• Altman had received ownership approval to trade Jae Crowder, Channing Frye, Iman Shumpert, and the Cavs’ own 2018 first-round pick to the Clippers for DeAndre Jordan, according to Wojnarowski. Los Angeles was on board with the deal, but wanted to find a third team to take Shumpert and to give the Clips a center, since they didn’t want another shooting guard. Altman and Clippers GM Michael Winger weren’t able to find that third team, and since L.A. was unwilling to take on Shumpert (or Tristan Thompson or J.R. Smith) and the Cavs had some reservations about extending Jordan’s contract in the offseason, the deal ultimately fell through.
  • The three-way trade between the Cavaliers, Kings, and Jazz nearly fell apart on deadline day when Sacramento insisted that Georgios Papagiannis be included in the deal. According to Woj, Cleveland and Utah were “adamant” that Papagiannis had never been discussed, but Kings assistant GM Brandon Williams insists that his notes confirm that either Papagiannis or Malachi Richardson would be included.
  • As an aside, Wojnarowski writes that Williams was handling negotiations because GM Vlade Divac “seldom gets on the phone for the trade-building parts,” even though any Kings trade requires his approval, along with the approval of owner Vivek Ranadive.
  • The Cavaliers were very much against Papagiannis’ inclusion in the trade, since taking on his $2.3MM cap hit would have cost the club significantly more than that in tax payments. Utah also had no interest in acquiring the former lottery pick, with Wojnarowski suggesting that Jazz GM Dennis Lindsey was “livid” about the insertion of Papagiannis and was ready to call off the trade. As for the Kings, they were hoping to move 2016’s 13th overall pick to avoid the embarrassment of waiving him themselves, says Woj.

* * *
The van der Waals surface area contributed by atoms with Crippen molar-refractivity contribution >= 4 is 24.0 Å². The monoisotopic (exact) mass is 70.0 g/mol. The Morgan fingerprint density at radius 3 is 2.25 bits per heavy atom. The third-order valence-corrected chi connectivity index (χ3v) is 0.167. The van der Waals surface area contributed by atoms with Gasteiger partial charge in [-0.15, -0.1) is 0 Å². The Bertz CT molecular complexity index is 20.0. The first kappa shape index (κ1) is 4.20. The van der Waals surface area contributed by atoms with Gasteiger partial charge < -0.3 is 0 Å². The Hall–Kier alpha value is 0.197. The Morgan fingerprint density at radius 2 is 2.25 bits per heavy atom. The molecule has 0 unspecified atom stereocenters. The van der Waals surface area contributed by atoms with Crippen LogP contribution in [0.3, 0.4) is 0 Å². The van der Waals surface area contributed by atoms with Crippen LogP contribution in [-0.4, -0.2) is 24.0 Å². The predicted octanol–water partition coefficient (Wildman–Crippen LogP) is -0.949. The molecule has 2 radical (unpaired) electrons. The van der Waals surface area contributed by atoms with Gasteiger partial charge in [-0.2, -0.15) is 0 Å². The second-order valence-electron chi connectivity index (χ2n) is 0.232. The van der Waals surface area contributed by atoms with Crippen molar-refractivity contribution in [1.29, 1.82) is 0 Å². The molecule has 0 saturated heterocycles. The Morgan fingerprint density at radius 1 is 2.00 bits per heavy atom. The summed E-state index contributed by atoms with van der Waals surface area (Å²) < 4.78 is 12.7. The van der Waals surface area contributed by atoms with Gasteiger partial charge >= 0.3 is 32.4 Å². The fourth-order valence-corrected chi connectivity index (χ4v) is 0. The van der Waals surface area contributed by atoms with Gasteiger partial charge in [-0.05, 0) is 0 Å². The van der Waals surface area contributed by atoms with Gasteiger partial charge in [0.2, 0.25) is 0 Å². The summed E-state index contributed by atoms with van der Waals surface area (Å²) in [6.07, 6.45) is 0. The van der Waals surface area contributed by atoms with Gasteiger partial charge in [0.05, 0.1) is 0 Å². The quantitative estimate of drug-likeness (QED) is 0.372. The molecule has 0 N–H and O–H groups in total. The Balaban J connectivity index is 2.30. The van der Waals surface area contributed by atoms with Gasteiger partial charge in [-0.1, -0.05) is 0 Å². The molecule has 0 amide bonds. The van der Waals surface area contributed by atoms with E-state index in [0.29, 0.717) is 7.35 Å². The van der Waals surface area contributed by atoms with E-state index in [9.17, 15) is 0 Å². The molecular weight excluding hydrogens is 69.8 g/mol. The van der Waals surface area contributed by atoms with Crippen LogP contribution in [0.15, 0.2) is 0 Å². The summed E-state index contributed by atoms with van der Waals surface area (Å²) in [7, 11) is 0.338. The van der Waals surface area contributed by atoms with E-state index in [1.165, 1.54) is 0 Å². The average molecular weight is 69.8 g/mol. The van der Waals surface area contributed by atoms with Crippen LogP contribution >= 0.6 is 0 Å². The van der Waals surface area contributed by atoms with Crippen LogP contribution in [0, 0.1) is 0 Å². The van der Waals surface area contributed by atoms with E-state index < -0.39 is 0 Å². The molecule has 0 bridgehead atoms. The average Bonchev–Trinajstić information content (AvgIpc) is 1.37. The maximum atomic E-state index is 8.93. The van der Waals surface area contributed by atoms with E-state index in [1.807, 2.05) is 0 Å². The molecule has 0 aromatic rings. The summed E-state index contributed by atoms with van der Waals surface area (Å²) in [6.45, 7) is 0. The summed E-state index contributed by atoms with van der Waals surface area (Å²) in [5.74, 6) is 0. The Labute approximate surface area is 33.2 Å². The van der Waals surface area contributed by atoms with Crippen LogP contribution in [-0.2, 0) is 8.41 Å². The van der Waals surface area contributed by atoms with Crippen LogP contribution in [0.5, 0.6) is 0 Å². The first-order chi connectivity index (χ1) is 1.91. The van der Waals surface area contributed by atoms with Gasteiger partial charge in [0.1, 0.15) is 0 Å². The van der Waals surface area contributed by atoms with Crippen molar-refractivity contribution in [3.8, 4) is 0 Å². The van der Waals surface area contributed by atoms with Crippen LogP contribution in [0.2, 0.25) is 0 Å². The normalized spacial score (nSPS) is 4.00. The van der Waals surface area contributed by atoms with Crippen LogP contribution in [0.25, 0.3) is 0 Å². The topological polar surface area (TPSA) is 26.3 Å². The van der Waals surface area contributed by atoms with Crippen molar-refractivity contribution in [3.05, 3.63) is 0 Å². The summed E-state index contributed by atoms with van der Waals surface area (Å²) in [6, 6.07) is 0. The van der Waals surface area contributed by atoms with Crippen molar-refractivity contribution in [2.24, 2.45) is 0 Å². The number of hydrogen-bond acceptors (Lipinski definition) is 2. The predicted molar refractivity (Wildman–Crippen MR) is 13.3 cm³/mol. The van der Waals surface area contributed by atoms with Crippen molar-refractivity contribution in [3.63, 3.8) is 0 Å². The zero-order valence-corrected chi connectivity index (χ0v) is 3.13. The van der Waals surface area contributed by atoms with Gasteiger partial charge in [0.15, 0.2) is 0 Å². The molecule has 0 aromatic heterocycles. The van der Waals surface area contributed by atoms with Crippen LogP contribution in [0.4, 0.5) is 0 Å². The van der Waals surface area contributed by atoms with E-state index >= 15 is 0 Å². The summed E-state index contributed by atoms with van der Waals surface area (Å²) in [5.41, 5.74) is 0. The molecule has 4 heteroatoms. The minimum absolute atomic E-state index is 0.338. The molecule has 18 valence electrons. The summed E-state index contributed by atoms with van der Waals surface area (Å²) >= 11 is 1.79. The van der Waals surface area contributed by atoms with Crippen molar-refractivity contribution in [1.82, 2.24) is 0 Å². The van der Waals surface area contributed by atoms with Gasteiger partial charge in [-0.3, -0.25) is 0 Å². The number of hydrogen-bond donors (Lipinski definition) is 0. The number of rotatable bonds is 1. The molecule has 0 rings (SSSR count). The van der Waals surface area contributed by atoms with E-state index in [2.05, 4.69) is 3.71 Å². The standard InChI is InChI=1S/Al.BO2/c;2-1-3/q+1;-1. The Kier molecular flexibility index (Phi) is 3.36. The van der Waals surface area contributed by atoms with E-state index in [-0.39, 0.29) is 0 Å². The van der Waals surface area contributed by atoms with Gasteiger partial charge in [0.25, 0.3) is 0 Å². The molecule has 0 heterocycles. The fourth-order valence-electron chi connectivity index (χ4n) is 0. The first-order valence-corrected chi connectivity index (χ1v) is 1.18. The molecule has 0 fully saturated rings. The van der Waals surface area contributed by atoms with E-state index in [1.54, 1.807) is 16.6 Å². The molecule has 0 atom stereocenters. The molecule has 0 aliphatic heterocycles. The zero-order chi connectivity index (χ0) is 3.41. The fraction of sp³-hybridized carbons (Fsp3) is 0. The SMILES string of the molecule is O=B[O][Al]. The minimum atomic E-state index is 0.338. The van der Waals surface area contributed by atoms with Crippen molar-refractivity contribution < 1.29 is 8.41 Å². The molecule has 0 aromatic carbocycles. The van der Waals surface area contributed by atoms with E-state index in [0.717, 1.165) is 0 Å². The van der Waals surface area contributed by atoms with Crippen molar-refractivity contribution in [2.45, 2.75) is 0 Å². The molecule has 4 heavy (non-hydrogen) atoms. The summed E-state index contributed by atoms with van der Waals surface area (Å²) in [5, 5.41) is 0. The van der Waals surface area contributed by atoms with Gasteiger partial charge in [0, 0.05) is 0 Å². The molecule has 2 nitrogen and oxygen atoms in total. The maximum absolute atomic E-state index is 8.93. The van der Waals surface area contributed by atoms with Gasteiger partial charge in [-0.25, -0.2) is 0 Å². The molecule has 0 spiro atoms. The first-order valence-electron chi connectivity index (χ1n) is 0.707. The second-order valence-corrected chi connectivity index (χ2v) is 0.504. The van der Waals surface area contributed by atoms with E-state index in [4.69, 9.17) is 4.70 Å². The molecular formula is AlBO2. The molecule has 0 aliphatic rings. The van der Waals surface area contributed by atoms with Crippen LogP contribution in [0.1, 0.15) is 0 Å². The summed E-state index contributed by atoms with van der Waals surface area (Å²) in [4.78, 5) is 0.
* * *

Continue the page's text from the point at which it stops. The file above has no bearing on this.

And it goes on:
• Eventually, Altman was able to work out a solution and talked Lindsey into it, per Wojnarowski. Papagiannis’ rest-of-season salary for this year and his guaranteed salary for 2018/19 totaled $3.2MM, and the Cavaliers were willing to pay that amount to Sacramento, but Cleveland was limited to sending out $2.1MM for the rest of this league year. Altman convinced the Jazz to send the Kings the remaining $1.1MM, with Lindsey getting a little something out of the deal: the ability to swap 2024 second-round picks with the Cavs. The Kings, having been compensated for Papagiannis’ remaining salary, simply waived him rather than insisting he be a part of the trade.

Pacific Notes: Josh Jackson, Williams, Clippers

In a recent interview on Sirius XM NBA Radio, Suns rookie Josh Jackson said he is confident he won’t be part of a potential deal with the Cavaliers for Kyrie Irving. LeBron James is reportedly interested in bringing Jackson to Cleveland and is using his connection with new Phoenix executive James Jones to try to make it happen. The Suns have assured Jackson, the fourth pick in this year’s draft, that he won’t be traded, according to reports last month.

“I think if that was going to happen, it would’ve happened by now,” Jackson said in the interview. “A little talking to my agent, not really checking social media because that’s not the way to go. People just say whatever. I handled it the same way I tried to handle draft night. Coming in, I didn’t know what was going to happen, I still don’t know what is going to happen. I’m going to make the most of whatever situation I’m presented with. If I’m traded to China, whatever, I’m gonna come out, I’m gonna be happy, just try to make the best of it. I was kind of in the dark a little bit. But I got a feeling that the trade wasn’t going to happen.”